The coaching industry is becoming an established, multi-million industry. Where in the past it was almost a humiliation to admit that you needed support to achieve something, these days it's seen more and more like a cool thing to have a coach by your side.
This makes that there are 'coaches' popping up everywhere. And by now you can probably fill an entire dictionary with all the different kinds of 'coaches' under every letter of the alphabet.
And as such, this isn't a bad thing. OK, some questions might arise around the quality of the support you can get, but I'm pretty convinced that the wheat will be separated from the chaff once the field becomes fully normalised and the sexiness of stepping in the industry is beyond us.
But as said, it isn't a bad thing that you can find support for almost every little aspect of life. The challenges we face, the societal pressure we put on ourselves, and the external stimuli we constantly get, have never in history been higher than today. So, yes, I totally understand the need for support.
The big question, however, is WHEN do you actually need to reach out for support? From the moment you feel yourself struggling a bit? Or is it a good thing to hustle yourself through some things for a while?
Keep on reading, and learn to identify the sweet spot between trying things by yourself and asking for help.
The festive season lies before us. Many people will be celebrating Christmas and New Year. Gathering up with friends and family, going home if you're abroad, travelling to loved ones if you're separated,... a jolly time of coziness and pleasure, a clear break from our normal professional routines.
Suddenly our priorities shift. Which is a good thing, because taking a few days off to step out of your routines can suddenly make you look at those routines with different eyes when stepping back in: new ideas, new understandings, new intentions (and no, I'm not going to talk about the pros and cons of New Year's resolutions here ;-) ).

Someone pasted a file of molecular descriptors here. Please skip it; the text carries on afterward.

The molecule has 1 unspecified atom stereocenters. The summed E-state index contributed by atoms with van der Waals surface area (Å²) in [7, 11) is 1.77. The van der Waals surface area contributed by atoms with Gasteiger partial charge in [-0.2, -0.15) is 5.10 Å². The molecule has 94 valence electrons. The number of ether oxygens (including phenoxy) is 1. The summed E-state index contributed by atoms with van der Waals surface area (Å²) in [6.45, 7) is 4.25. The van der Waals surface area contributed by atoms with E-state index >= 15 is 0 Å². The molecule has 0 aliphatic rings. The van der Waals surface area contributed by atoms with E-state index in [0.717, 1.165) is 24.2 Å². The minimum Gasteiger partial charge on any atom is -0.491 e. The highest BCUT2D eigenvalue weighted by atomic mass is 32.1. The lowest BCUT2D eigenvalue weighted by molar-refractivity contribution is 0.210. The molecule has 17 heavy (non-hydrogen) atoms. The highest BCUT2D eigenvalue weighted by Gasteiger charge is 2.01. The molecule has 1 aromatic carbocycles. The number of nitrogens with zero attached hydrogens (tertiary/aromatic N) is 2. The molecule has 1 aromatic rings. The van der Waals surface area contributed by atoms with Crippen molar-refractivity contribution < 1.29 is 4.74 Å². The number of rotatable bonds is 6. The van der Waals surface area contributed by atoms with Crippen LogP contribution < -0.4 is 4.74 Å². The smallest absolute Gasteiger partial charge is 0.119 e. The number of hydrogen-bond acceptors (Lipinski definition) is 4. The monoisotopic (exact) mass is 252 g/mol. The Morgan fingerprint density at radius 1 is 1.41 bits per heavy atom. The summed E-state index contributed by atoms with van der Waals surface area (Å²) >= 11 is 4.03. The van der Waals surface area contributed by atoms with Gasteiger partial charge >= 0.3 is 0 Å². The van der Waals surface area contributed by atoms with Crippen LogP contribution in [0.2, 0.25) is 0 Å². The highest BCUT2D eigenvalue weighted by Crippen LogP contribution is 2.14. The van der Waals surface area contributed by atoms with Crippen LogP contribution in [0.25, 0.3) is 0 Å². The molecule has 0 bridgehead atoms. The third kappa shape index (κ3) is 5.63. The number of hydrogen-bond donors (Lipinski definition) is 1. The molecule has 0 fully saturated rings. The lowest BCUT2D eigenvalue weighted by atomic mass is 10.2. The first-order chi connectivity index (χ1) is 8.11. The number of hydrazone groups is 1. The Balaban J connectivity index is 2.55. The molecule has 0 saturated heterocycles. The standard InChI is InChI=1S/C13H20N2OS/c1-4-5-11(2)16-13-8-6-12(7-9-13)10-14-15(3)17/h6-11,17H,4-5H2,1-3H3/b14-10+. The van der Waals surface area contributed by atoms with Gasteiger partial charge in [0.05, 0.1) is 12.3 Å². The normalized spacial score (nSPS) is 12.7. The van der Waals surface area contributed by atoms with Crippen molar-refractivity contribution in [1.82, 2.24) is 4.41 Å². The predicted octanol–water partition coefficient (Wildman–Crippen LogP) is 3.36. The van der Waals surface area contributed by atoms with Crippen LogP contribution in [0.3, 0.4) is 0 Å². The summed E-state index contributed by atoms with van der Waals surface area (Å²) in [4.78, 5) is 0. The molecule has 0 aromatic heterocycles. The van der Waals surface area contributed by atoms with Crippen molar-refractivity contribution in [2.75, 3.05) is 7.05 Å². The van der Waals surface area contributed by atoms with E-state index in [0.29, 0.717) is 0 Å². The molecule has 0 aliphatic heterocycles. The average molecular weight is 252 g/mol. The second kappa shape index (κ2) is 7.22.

But did you know that you could get even more out of the festive season, just by taking a simple extra step?
Let's return for a moment to the pleasant and warm days of summer.
It was August, my kids were with us in London, and they had taken up the dazzling challenge to go on an all English sports camp (although they don't yet speak a word of English as they live in Belgium most of the time :o ).
For a full week, they participated in a variety of typically English sports: cricket, rugby, tennis, but also football, and BMX!
Each morning we walked up to the park where the camp was being held, they had a great day, and in the evening we walked back home. The camp started at 10 am sharp, so every morning we went through the same route around the same time.
Already on the second day, I began to notice something about the route we were walking, and about the people we were crossing.
What seemed like a piteous routine at first, turned out to be the most undervalued leadership skill someone can possess!
If you follow our social media channels (Instagram, Facebook, Twitter), you probably have seen the above picture before.
It was posted on the day we stepped out of a coaching event that we were attending (yes, coaches need be coached too ;-) ).
Due to privacy reasons, I will not share more information about the event itself, but I can assure you that it was a high paying event, that we were really looking forward to it... and that we decided to walk away.
Keep on reading and discover why we did so, what we have learned from doing so, and how we gained much more out of not being present than we could ever have gained by staying put.
Before you start reading, please spend 4 minutes and 31 seconds of your precious time to watch the video above. It makes you zoom out and put things into perspective.
Many of us just returned from a well deserved holiday break. A period where we were able to set things aside, slow down and reconnect to those things that are really important.
Unfortunately, we tend to forget about those things very quickly and after only a few days (perhaps even only hours) back in the office, we're drawn into the rat race again.